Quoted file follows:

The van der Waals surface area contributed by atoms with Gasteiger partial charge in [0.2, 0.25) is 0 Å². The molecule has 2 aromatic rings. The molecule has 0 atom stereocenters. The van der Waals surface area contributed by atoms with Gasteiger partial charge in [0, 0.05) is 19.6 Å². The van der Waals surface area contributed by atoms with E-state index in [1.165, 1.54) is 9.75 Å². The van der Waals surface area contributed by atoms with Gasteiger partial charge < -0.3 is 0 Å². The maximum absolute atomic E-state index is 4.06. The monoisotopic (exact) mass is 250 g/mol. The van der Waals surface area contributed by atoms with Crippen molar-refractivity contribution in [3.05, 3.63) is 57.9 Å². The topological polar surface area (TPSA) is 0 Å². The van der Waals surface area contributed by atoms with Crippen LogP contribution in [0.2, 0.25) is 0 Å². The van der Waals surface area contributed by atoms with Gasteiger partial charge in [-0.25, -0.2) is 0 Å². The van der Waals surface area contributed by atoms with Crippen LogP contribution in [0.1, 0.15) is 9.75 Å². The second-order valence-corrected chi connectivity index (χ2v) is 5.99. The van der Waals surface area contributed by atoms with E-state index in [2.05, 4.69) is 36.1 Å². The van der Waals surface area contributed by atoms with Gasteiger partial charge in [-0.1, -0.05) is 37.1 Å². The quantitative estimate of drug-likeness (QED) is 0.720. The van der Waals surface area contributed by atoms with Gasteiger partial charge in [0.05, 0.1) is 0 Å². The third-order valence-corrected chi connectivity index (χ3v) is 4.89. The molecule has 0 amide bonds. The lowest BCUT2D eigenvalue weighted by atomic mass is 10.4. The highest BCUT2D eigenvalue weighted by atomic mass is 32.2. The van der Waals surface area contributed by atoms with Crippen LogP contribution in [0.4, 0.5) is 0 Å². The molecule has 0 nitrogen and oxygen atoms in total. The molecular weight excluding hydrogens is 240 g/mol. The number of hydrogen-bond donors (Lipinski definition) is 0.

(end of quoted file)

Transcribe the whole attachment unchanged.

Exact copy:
The van der Waals surface area contributed by atoms with Gasteiger partial charge in [0.2, 0.25) is 0 Å². The molecule has 2 aromatic rings. The molecule has 0 atom stereocenters. The van der Waals surface area contributed by atoms with Gasteiger partial charge in [0, 0.05) is 19.6 Å². The van der Waals surface area contributed by atoms with E-state index in [1.165, 1.54) is 9.75 Å². The van der Waals surface area contributed by atoms with Gasteiger partial charge < -0.3 is 0 Å². The maximum absolute atomic E-state index is 4.06. The monoisotopic (exact) mass is 250 g/mol. The van der Waals surface area contributed by atoms with Crippen molar-refractivity contribution in [3.05, 3.63) is 57.9 Å². The topological polar surface area (TPSA) is 0 Å². The van der Waals surface area contributed by atoms with Crippen LogP contribution in [0.2, 0.25) is 0 Å². The van der Waals surface area contributed by atoms with Gasteiger partial charge in [-0.25, -0.2) is 0 Å². The van der Waals surface area contributed by atoms with Crippen LogP contribution in [0.1, 0.15) is 9.75 Å². The second-order valence-corrected chi connectivity index (χ2v) is 5.99. The van der Waals surface area contributed by atoms with E-state index in [2.05, 4.69) is 36.1 Å². The van der Waals surface area contributed by atoms with Gasteiger partial charge in [-0.1, -0.05) is 37.1 Å². The quantitative estimate of drug-likeness (QED) is 0.720. The van der Waals surface area contributed by atoms with Gasteiger partial charge in [0.05, 0.1) is 0 Å². The third-order valence-corrected chi connectivity index (χ3v) is 4.89. The molecule has 0 amide bonds. The lowest BCUT2D eigenvalue weighted by atomic mass is 10.4. The highest BCUT2D eigenvalue weighted by atomic mass is 32.2. The van der Waals surface area contributed by atoms with Crippen LogP contribution in [0.4, 0.5) is 0 Å². The molecule has 0 nitrogen and oxygen atoms in total. The molecular weight excluding hydrogens is 240 g/mol. The number of hydrogen-bond donors (Lipinski definition) is 0.